Youth cheered on their friends who played in the band or read liturgy, and they held each other tight after being anointed. They sat with one another in small groups, and shared meals in the dining halls.  Amid the stress and anxiety that went into planning NYC over the last year, the fact that the youth showed up and showed up for one another reminded me why I did this job in the first place.

One of the things that strengthened my unwavering sense of hope was the youth speech contest winners. The theme of this year’s youth speech contest was “Bring Your Own Jesus Story.” The worship coordinators asked youth to consider how Jesus is foundational to their lives, pick a story about Jesus that relates to their story, and then preach on it. Kara Bidgood Enders talked about the story of the Good Samaritan, Hannah Smith talked about Jesus calming the storm, and finally, Anna Schweitzer related to the story about Jesus healing the blind man.

I remember watching their video submissions months ago and sitting in my office crying because of how vulnerable and wise those young women were. They weren’t just representing themselves, they were representing their peers, too. The three young women talked about being neighborly, about crying out to Jesus in waves of depression and anxiety, and about doing good things for people without hoping for any credit. Their words inspired not just the youth, but everyone in attendance. They definitely inspired me. It wasn’t that long ago that I was their age, and I can’t imagine going on stage in front of 900 people and being that vulnerable. And yet, they did it. They showed up. And they gave us hope.

There are many lessons I’ve learned in the last year, but one of them is that we need to simply learn to pass the microphone to the youth. They are strong, fearless, and adaptable, and always lift each other up. Though the verses may be familiar, 1 Timothy 4:12-14 is worth repeating. I like how the Message translation says it best: “Get the word out. Teach all these things. And don’t let anyone put you down because you’re young. Teach believers with your life: by word, by demeanor, by love, by faith, by integrity. Stay at your post reading Scripture, giving counsel, teaching. And that special gift of ministry you were given when the leaders of the church laid hands on you and prayed–keep that dusted off and in use.” If I had to sum up the hope the youth at NYC made me feel, it would be through these verses. They are teaching with their lives. I know they are teaching me.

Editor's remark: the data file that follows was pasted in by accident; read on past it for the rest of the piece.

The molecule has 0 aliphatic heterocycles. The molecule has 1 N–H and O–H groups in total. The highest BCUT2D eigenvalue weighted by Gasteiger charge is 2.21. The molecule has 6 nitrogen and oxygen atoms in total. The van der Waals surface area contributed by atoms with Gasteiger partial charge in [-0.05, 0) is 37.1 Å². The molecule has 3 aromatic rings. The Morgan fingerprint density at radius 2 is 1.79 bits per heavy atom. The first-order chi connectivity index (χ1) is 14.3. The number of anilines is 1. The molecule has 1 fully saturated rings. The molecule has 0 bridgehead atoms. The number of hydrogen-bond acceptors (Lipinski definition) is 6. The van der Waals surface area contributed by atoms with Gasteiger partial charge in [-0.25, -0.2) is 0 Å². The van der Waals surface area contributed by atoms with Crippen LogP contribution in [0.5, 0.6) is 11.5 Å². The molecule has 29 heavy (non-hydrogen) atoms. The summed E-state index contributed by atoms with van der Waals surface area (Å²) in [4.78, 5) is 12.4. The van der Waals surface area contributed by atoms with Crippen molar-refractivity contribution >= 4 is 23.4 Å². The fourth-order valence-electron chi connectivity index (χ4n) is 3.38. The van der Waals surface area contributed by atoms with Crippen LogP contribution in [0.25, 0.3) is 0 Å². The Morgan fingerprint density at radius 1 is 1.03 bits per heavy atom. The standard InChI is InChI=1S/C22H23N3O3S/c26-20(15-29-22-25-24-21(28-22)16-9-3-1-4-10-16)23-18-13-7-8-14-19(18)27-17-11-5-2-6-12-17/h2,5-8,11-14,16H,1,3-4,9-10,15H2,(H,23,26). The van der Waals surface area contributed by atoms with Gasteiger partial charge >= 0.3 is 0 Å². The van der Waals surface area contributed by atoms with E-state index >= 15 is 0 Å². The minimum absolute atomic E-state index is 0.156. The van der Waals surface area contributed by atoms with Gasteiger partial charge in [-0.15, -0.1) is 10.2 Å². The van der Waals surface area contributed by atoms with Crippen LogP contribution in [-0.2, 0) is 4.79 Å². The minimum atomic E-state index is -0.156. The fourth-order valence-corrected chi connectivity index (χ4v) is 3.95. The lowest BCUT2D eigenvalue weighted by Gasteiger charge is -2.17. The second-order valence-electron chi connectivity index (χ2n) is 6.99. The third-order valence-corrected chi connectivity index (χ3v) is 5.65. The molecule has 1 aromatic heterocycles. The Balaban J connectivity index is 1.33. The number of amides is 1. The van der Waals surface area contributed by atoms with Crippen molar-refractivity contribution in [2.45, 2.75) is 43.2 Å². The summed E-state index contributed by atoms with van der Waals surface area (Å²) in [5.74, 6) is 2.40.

We need to give our youth space to show up, to pass them the microphone, to listen to their stories, and to show up for them the same way they show up for us. They are the future, after all.

In closing, I want to share a sending that Cindy Laprade Lattimer, one of our worship coordinators, wrote for the NYC worship that the youth speech contest winners, after sharing their speeches, proclaimed together (as seen below). I teared up when I heard it.

We are all made of stories. Go and embrace God’s story by loving others, no matter the circumstance. Go and live your story, knowing that you are never alone, whatever storms arise. Go and share the story, doing the unexpected and acting neighborly. Amen.

Learn more about the 2022 National Youth Conference at www.brethren.org/nyc or support Youth and Young Adult Ministries today at www.brethren.org/giveyya.

Kara Bidgood Enders, Hannah Smith, and Anna Schweitzer, the 2022 youth speech contest winners, sharing a sending during worship at National Youth Conference.
Photo by Glenn Riegel

(Read this issue of eBrethren.)

Growing in love for the Lord and one another

www.brethren.org/greatthings

“As I have loved you, so you must love one another.
By this everyone will know that you are my disciples.”
– John 13:34-35, NIV

Dear family, friends, and faithful supporters of the Church of the Brethren:

It is with deep gratitude that I extend words of thanks to you for your contributions to support the Church of the Brethren. On behalf of those who will be blessed because of your generosity, thank you for growing in love for the Lord and others.

The 2022 Narrative Budget shows how your gifts do great things. It reveals how financial gifts entrusted to the Church of the Brethren are used for its faith-building and life-changing missions and ministries. It also highlights a broad view of 2021 ministry expenses and impacts, and current endeavors.

Thank you for partnering with us through your generous gifts and persistent prayers. We are so grateful for you as, together, we serve as the hands and feet of Jesus in our neighborhoods!

With gratitude,

Traci Rabenstein, director of Mission Advancement

< View the 2022 Narrative budget >

(Read this issue of eBrethren.)

Loving your neighbor in an unusually good way

By Roger and Kathy Edmark, Brethren Volunteer Service Unit #319

Loving our neighbor usually involves people we run into everyday–the people next door, those in stores we frequent, those we encounter on the streets, our family, friends, and work associates. There are many opportunities to help people in their time of need, or maybe just with a smile. In our day-to-day lives these encounters make a difference and change the world around us. This is something we all can do each day.